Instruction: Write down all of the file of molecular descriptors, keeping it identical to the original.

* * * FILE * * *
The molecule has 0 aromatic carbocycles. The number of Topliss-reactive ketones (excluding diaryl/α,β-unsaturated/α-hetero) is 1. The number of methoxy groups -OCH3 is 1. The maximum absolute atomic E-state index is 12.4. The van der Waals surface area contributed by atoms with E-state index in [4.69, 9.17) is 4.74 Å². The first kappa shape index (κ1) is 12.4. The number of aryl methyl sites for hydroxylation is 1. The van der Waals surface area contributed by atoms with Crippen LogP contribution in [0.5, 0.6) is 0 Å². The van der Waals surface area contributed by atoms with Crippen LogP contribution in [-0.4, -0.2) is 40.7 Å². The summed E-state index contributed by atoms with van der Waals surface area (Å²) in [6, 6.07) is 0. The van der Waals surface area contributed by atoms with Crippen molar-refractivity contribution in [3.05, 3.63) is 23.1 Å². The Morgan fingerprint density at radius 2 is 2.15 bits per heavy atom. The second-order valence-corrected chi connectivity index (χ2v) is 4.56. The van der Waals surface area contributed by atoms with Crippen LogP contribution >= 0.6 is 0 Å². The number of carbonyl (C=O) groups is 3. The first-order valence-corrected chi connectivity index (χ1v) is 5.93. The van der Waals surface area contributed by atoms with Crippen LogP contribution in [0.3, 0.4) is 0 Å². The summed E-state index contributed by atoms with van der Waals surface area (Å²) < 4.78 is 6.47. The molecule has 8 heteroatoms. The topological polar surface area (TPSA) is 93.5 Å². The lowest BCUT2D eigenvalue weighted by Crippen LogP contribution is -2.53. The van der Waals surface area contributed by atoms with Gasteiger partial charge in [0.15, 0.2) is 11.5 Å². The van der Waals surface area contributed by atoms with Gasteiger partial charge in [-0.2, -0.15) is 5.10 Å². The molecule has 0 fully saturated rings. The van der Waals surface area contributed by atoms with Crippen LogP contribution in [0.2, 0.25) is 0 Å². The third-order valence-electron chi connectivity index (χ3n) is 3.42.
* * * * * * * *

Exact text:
The molecule has 0 aromatic carbocycles. The number of Topliss-reactive ketones (excluding diaryl/α,β-unsaturated/α-hetero) is 1. The number of methoxy groups -OCH3 is 1. The maximum absolute atomic E-state index is 12.4. The van der Waals surface area contributed by atoms with E-state index in [4.69, 9.17) is 4.74 Å². The first kappa shape index (κ1) is 12.4. The number of aryl methyl sites for hydroxylation is 1. The van der Waals surface area contributed by atoms with Crippen LogP contribution in [0.5, 0.6) is 0 Å². The van der Waals surface area contributed by atoms with Crippen LogP contribution in [-0.4, -0.2) is 40.7 Å². The summed E-state index contributed by atoms with van der Waals surface area (Å²) in [6, 6.07) is 0. The van der Waals surface area contributed by atoms with Crippen molar-refractivity contribution in [3.05, 3.63) is 23.1 Å². The Morgan fingerprint density at radius 2 is 2.15 bits per heavy atom. The second-order valence-corrected chi connectivity index (χ2v) is 4.56. The van der Waals surface area contributed by atoms with Crippen LogP contribution >= 0.6 is 0 Å². The number of carbonyl (C=O) groups is 3. The first-order valence-corrected chi connectivity index (χ1v) is 5.93. The van der Waals surface area contributed by atoms with Crippen LogP contribution in [0.3, 0.4) is 0 Å². The summed E-state index contributed by atoms with van der Waals surface area (Å²) < 4.78 is 6.47. The molecule has 8 heteroatoms. The topological polar surface area (TPSA) is 93.5 Å². The lowest BCUT2D eigenvalue weighted by Crippen LogP contribution is -2.53. The van der Waals surface area contributed by atoms with Gasteiger partial charge in [0.15, 0.2) is 11.5 Å². The van der Waals surface area contributed by atoms with Gasteiger partial charge in [-0.2, -0.15) is 5.10 Å². The molecule has 0 fully saturated rings. The van der Waals surface area contributed by atoms with Crippen LogP contribution in [0.2, 0.25) is 0 Å². The third-order valence-electron chi connectivity index (χ3n) is 3.42.